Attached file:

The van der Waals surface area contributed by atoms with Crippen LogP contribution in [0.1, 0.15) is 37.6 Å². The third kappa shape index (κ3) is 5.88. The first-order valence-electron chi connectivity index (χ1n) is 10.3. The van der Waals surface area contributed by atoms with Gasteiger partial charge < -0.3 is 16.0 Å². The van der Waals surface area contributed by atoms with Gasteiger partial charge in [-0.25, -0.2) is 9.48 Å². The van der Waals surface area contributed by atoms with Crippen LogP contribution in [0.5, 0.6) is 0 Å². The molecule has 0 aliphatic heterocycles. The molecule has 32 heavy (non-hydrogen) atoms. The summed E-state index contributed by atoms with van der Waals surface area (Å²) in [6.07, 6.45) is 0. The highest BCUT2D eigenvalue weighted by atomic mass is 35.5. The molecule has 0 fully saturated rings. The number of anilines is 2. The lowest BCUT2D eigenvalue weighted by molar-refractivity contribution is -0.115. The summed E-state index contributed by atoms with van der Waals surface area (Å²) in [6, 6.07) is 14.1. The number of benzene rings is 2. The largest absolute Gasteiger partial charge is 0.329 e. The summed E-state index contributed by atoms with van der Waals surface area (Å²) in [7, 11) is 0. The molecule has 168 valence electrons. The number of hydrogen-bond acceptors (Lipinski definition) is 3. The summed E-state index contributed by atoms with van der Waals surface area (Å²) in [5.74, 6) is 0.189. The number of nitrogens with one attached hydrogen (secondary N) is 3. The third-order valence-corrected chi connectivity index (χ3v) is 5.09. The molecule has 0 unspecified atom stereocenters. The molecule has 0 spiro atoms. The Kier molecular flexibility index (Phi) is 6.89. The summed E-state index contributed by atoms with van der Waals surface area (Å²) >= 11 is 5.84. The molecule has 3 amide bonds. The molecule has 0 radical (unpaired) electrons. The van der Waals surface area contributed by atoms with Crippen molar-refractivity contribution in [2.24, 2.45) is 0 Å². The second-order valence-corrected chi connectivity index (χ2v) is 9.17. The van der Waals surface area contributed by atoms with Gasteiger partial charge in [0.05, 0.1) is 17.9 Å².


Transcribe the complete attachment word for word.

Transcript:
The van der Waals surface area contributed by atoms with Crippen LogP contribution in [0.1, 0.15) is 37.6 Å². The third kappa shape index (κ3) is 5.88. The first-order valence-electron chi connectivity index (χ1n) is 10.3. The van der Waals surface area contributed by atoms with Gasteiger partial charge < -0.3 is 16.0 Å². The van der Waals surface area contributed by atoms with Gasteiger partial charge in [-0.25, -0.2) is 9.48 Å². The van der Waals surface area contributed by atoms with Crippen LogP contribution in [0.5, 0.6) is 0 Å². The molecule has 0 aliphatic heterocycles. The molecule has 32 heavy (non-hydrogen) atoms. The summed E-state index contributed by atoms with van der Waals surface area (Å²) in [6.07, 6.45) is 0. The highest BCUT2D eigenvalue weighted by atomic mass is 35.5. The molecule has 0 fully saturated rings. The number of anilines is 2. The lowest BCUT2D eigenvalue weighted by molar-refractivity contribution is -0.115. The summed E-state index contributed by atoms with van der Waals surface area (Å²) in [6, 6.07) is 14.1. The number of benzene rings is 2. The largest absolute Gasteiger partial charge is 0.329 e. The summed E-state index contributed by atoms with van der Waals surface area (Å²) in [7, 11) is 0. The molecule has 168 valence electrons. The number of hydrogen-bond acceptors (Lipinski definition) is 3. The summed E-state index contributed by atoms with van der Waals surface area (Å²) in [5.74, 6) is 0.189. The number of nitrogens with one attached hydrogen (secondary N) is 3. The third-order valence-corrected chi connectivity index (χ3v) is 5.09. The molecule has 0 unspecified atom stereocenters. The molecule has 0 spiro atoms. The Kier molecular flexibility index (Phi) is 6.89. The summed E-state index contributed by atoms with van der Waals surface area (Å²) >= 11 is 5.84. The molecule has 3 amide bonds. The molecule has 0 radical (unpaired) electrons. The van der Waals surface area contributed by atoms with Crippen molar-refractivity contribution in [2.24, 2.45) is 0 Å². The second-order valence-corrected chi connectivity index (χ2v) is 9.17. The van der Waals surface area contributed by atoms with Gasteiger partial charge in [0.05, 0.1) is 17.9 Å².